Edinburgh, Fife & East Scotland

Two species recorded in East Lothian wood first

Comma butterfly Image copyright Woodland Trust
Image caption Comma butterflies, which are orange and brown have distinctive scalloped wings and a white comma shaped mark on their undersides

Two species of wildlife have been recorded for the first time at a wood in East Lothian.

The comma butterfly and nuthatch were recorded by the Woodland Trust Scotland at Pressmennan Wood.

Both species are uncommon in Scotland and have in recent years been extending their breeding ranges in the south, with sporadic sightings further north.

The Woodland Trust Scotland acquired Pressmennan Wood near Stenton in 1988. It has woodpeckers, otters and bats.

Formerly an extensive oak wood, it was planted with conifer trees in the middle of the 20th century.

Image caption The nuthatch is a small bird that looks like a woodpecker

Comma butterflies, which are orange and brown have distinctive scalloped wings and a white comma shaped mark on their undersides, became locally extinct in Scotland in the 1870s but since 2001 they have been gradually recolonising the south of the country.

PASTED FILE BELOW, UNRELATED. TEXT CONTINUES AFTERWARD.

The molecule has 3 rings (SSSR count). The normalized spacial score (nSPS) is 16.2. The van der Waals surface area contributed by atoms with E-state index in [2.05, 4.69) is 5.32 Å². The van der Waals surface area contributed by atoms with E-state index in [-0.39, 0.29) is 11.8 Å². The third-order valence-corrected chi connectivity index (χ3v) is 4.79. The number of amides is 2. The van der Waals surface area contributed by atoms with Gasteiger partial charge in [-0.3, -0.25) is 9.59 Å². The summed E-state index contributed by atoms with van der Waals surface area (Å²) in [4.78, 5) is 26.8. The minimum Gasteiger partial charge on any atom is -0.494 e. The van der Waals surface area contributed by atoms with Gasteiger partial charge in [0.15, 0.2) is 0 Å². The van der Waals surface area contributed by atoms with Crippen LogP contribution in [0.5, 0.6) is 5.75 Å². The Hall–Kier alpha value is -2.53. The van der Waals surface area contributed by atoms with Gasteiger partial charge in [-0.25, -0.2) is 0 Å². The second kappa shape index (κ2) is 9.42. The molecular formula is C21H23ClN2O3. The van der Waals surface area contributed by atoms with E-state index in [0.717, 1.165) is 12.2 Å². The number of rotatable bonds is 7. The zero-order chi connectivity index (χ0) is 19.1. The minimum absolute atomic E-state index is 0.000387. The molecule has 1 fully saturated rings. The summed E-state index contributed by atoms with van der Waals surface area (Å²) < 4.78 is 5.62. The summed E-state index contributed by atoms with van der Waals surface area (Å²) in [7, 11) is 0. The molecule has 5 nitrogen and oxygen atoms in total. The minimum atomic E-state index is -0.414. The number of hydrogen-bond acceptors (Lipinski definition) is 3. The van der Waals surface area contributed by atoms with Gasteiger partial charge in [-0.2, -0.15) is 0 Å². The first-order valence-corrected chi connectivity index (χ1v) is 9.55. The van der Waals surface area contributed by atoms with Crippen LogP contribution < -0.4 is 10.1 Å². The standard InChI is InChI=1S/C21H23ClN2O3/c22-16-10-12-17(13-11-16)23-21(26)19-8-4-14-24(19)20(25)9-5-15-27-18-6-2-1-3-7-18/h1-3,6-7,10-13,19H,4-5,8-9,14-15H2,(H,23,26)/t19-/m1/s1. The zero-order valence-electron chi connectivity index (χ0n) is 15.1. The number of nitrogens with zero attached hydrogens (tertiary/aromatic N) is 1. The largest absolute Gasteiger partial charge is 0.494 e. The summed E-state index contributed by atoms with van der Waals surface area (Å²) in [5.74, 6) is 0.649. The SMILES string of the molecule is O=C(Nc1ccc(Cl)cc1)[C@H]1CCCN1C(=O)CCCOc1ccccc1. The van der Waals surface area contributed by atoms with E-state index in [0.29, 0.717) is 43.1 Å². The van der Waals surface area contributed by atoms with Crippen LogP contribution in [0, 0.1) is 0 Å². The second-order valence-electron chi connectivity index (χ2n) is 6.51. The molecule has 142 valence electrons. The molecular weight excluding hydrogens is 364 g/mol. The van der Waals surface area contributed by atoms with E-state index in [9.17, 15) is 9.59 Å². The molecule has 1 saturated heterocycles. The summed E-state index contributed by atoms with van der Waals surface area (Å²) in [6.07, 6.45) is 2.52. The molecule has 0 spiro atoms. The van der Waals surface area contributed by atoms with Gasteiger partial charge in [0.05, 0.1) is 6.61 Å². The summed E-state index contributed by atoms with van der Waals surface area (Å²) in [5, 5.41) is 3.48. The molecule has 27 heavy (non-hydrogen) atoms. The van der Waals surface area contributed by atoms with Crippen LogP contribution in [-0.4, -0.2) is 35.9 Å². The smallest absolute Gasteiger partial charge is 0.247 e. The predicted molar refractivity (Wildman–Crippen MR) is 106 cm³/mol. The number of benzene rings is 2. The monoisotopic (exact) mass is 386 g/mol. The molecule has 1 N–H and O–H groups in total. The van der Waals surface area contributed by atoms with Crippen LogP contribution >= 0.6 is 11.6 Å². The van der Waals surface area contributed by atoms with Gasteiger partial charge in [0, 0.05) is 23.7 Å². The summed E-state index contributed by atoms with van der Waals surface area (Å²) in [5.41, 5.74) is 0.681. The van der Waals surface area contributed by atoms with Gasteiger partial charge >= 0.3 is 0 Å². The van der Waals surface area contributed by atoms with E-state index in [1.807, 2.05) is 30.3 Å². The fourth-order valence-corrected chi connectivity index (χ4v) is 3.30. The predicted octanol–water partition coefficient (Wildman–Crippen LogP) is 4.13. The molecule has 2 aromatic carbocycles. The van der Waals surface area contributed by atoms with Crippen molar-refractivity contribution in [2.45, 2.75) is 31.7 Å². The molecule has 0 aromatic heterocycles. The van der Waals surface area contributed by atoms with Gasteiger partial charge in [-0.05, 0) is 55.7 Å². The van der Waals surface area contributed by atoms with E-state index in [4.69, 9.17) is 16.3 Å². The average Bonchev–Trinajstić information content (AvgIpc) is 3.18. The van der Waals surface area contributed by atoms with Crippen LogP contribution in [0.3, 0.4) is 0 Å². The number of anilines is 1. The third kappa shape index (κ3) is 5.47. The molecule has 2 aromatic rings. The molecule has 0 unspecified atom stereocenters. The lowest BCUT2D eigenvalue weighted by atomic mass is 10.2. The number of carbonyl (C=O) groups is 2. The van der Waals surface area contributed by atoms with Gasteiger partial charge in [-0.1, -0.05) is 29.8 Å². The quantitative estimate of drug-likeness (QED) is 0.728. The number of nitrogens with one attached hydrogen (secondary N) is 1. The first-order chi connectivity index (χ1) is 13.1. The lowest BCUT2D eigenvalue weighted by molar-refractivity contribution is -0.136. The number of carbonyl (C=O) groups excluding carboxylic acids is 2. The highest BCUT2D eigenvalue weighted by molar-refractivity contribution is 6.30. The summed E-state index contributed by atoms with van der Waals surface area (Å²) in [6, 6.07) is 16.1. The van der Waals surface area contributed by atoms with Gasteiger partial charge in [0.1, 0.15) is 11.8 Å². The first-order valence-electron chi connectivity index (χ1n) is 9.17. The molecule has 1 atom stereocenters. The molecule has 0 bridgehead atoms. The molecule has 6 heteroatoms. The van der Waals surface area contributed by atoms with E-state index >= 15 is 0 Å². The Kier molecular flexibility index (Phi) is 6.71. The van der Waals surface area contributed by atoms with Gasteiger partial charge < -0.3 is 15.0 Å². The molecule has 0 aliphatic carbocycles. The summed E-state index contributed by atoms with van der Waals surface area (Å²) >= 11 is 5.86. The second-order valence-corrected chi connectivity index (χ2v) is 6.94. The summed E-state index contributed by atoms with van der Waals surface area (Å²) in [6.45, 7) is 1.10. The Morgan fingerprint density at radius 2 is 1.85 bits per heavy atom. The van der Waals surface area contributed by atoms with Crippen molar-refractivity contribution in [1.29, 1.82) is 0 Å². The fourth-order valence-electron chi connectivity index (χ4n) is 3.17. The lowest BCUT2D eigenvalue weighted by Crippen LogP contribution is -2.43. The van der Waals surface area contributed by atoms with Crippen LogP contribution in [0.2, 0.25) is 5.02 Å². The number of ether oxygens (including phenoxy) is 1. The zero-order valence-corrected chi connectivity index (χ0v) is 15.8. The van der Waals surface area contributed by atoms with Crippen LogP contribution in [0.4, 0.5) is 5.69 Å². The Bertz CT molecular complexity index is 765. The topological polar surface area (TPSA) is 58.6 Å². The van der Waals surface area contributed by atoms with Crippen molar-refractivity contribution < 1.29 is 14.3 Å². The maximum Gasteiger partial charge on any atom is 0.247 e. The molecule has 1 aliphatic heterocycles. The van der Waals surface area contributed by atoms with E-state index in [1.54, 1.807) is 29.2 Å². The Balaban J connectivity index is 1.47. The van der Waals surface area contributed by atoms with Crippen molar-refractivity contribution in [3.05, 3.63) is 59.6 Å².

The nuthatch is a small bird that looks like a woodpecker. It is a recent arrival to Scotland and although established in Southern Scotland experts said it is still a relatively rare sighting.

Gary Bolton, of the Woodland Trust, said: "Both species are gradually spreading north through Scotland and it's pleasing to discover they are making a home here.

"These kinds of sightings help to demonstrate that our management is providing the right kind of habitat for a wide range of wildlife."

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